Even if there are declining results, repetition, which is an old standby in memory improvement, is proven to be of great utility. However, repetition is not the most effective memory enhancer. Before repeating anything, be sure you understand it completely. Although a layperson may recall complicated medical terminology by repeating them aloud, is the memory worth anything if the concepts are not fully comprehended?
Do not consider the idea that repeating what you need to remember is childish. You must repeat them if you want strong recollections. If you can’t remember things after reading them or mentioning them just once, don’t assume your memory is bad. Repeat the content you wish to recall well to reinforce your recollections. That’s how you remembered the multiplication table, which is likely one of your most enduring memories.
“Glad to know you, Mr. Jones,” you may say numerous times after being introduced. Mr. Jones, we were just discussing tariffs.” As a result, you’ve used the name twice. When you call Jones by his first name, he feels honored, and your memories are enhanced.
Use repetition liberally if you want all of your memories to be as strong as our recall of “two times two equals four.”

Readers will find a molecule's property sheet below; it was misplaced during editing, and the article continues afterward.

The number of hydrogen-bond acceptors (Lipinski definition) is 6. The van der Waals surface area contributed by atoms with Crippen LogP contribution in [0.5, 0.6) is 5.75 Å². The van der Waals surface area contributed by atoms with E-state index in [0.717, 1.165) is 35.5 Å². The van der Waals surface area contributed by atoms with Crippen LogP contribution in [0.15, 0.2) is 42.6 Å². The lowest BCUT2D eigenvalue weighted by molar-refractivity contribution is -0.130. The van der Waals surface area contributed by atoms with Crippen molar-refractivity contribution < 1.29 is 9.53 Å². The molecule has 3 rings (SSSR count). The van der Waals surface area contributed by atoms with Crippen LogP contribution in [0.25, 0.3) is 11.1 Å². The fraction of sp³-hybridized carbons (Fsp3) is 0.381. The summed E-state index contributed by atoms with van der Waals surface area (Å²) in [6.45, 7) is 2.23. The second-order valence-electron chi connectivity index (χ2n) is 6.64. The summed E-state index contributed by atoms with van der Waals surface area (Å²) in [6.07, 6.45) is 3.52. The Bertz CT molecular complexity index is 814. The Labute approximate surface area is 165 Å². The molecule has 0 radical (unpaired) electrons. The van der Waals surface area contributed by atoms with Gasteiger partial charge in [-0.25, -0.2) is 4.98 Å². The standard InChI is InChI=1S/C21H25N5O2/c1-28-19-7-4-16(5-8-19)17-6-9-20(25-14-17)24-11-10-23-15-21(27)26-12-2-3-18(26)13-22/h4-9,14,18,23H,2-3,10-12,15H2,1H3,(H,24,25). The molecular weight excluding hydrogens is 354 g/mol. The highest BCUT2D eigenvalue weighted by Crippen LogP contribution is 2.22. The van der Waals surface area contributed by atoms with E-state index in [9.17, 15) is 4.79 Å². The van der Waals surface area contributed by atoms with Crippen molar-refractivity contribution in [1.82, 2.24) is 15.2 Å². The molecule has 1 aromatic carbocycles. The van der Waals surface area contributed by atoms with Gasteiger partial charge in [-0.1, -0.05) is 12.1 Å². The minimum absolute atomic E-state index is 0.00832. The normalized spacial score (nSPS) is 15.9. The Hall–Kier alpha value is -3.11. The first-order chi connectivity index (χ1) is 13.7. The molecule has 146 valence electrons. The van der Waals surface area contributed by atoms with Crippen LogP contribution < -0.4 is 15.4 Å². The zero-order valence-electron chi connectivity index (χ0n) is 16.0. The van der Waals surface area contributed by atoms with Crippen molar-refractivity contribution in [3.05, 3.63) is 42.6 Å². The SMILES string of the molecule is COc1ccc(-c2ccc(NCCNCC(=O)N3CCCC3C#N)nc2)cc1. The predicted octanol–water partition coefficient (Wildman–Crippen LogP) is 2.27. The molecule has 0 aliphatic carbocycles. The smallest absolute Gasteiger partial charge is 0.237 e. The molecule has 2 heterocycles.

7. Make a mental note of the meanings.
If you approach it correctly, your sense will increase your memory, and your memory will improve your sense.
When reading the market pages, someone who does not grasp the language of finance has a difficult time recalling what he reads. Similarly, if he is unfamiliar with sports, a description of a game in the sporting section will be forgotten. This is due to his inability to comprehend and perceive these topics.
I was with a bunch of chemists a few days ago. My buddy and I discussed the topic the next day. I couldn’t recall much of it, but he couldn’t recall even a single sentence. I couldn’t recall it since I didn’t understand what they were discussing. Because the dialogue had made sense to him, my chemist buddy recalled it.
By remembering meanings, you may give your memory a boost. Can you recall this phrase: “Use your senses to strengthen your memory”? Are you able to recall this: Improve your sense memory? One sticks with you because it makes sense to you. The other contains the same terms as the first but is far more difficult to remember since it has no significance.
When you hunt for the meaning, you will remember it faster; when you memorize the sense, you will remember it longer. Use a dictionary to help you understand what you’re reading. If you don’t grasp what the term or phrase means, study it until you do. Instead of looking for words in your newspapers and publications, look for meanings. In talks and speeches, look for the meaning. You won’t be able to recall all of the minister’s words, but you’ll be able to recall the gist of his speech.